Gilgamesh is certainly prideful and arrogant, particularly at the beginning of the epic. His arrogance is enough for his people to ask the gods to intervene. He sleeps with brides on their wedding day. He makes everyone stand at attention when he passes and do whatever he commands. In short, his arrogance makes him a tyrant with no concern for the rights and well-being of his people.
We even see Gilgamesh's arrogance come into play when he spurns the sexual advances of the goddess Ishtar. He does not just tell her no, though. He launches into a vulgar tirade against the goddess full of insults. His pride leads him to continually insult the gods throughout the epic. After killing the guardian of the forest, Humbaba, Gilgamesh celebrates his victory by destroying the trees themselves. This really gets the gods angry at him.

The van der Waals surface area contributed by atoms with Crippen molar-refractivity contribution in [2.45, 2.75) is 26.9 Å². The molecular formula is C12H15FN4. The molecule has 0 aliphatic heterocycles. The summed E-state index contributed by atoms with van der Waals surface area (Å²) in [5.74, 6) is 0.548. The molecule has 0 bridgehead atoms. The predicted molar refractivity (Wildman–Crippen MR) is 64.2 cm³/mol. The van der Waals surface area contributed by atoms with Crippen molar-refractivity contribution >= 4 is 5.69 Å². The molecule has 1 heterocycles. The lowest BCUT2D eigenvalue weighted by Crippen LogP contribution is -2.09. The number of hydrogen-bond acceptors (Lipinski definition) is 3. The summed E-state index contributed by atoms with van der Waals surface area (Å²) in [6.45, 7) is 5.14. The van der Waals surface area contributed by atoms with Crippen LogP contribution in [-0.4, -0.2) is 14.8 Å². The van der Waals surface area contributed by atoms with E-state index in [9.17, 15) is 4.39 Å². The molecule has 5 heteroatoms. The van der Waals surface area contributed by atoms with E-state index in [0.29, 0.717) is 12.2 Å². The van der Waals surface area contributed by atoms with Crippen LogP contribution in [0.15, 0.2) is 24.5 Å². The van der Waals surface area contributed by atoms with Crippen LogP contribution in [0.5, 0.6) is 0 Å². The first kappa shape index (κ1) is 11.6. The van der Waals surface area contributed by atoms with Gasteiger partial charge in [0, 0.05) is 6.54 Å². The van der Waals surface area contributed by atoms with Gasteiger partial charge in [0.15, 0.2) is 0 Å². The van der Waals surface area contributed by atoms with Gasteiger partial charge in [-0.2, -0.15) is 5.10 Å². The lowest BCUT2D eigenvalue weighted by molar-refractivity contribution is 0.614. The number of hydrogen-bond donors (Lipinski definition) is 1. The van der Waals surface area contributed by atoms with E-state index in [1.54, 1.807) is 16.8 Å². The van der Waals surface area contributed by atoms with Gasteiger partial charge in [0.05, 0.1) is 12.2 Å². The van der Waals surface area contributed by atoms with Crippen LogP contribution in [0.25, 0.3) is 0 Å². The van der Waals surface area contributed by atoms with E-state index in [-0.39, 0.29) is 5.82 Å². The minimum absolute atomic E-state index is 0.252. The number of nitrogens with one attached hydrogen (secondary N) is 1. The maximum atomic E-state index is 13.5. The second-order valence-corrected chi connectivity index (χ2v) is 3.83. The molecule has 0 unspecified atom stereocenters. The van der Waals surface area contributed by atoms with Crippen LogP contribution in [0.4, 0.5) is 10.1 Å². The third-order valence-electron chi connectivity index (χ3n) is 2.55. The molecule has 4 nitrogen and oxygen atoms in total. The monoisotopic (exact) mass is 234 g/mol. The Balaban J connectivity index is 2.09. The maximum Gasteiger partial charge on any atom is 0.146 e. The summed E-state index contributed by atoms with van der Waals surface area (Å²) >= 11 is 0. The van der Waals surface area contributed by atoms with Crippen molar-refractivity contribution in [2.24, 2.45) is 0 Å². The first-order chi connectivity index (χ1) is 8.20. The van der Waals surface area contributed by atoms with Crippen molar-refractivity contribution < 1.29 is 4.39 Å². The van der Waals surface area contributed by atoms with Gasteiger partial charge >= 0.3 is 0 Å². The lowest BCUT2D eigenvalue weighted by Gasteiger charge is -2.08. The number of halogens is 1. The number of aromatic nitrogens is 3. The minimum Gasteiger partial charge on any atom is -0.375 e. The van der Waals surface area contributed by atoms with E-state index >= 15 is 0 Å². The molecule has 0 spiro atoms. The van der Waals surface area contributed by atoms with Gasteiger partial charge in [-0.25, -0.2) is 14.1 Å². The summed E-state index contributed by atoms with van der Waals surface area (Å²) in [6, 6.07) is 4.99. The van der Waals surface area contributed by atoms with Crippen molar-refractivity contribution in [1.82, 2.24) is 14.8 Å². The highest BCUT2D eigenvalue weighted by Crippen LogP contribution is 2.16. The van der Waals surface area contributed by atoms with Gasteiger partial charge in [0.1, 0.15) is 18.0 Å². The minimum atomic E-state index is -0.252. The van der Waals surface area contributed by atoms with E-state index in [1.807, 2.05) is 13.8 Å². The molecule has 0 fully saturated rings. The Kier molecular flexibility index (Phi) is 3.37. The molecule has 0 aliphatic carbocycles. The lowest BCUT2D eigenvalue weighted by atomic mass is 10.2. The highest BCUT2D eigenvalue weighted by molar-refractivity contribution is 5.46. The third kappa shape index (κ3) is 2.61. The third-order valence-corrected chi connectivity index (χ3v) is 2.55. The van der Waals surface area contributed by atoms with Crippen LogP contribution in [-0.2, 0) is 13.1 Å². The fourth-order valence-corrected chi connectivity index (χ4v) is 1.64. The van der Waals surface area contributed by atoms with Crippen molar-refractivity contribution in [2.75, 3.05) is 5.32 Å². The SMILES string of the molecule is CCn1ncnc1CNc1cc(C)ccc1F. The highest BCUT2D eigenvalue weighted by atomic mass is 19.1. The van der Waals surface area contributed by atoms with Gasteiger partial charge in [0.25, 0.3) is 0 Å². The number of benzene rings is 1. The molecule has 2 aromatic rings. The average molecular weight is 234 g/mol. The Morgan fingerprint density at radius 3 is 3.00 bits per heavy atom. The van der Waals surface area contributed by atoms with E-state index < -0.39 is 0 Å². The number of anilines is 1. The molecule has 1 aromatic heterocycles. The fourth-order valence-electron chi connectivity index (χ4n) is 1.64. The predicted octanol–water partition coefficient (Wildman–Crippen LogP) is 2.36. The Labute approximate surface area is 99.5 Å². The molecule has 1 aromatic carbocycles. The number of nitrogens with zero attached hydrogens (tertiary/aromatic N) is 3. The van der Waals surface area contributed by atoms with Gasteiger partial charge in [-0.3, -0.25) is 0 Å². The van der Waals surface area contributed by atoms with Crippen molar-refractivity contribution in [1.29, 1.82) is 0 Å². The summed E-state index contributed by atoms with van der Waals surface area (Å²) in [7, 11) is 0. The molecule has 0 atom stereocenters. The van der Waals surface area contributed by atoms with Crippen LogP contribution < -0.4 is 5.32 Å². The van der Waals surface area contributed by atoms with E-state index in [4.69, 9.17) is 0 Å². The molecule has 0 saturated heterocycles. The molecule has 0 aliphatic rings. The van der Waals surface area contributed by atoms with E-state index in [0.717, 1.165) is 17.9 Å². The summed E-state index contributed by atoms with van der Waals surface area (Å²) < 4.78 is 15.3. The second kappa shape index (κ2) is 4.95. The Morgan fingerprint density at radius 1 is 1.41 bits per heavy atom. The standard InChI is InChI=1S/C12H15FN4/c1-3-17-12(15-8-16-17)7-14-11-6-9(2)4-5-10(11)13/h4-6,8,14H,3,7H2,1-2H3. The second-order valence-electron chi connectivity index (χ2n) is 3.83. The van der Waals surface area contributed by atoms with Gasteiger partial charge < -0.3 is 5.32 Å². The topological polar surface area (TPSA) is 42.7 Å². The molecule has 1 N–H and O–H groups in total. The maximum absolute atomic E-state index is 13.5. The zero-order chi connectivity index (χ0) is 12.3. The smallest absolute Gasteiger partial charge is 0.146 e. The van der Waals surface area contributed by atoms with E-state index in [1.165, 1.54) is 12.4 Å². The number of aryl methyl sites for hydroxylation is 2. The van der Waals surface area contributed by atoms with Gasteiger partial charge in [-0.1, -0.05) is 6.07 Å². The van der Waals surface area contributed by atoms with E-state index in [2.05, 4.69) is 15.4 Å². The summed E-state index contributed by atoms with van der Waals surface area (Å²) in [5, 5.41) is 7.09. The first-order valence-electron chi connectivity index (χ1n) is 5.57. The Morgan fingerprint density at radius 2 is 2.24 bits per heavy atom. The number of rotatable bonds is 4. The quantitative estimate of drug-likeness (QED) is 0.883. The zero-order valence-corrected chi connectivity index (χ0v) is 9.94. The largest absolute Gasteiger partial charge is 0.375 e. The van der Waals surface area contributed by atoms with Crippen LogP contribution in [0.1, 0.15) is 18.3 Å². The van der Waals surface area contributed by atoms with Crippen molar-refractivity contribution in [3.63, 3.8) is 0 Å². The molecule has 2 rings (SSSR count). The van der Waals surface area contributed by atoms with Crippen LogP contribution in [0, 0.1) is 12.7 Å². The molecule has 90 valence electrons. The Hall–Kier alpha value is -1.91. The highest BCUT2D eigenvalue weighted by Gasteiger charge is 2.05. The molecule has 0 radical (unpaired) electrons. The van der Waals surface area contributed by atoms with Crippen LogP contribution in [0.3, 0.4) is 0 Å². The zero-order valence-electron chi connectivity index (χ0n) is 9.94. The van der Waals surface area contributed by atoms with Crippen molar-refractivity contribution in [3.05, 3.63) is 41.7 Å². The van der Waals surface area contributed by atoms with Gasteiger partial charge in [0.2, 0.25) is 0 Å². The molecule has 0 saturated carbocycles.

It is shows of arrogance like these which continually call the gods's wrath down on Gilgamesh. They want to teach him the lesson that he is a mere mortal, albeit a...
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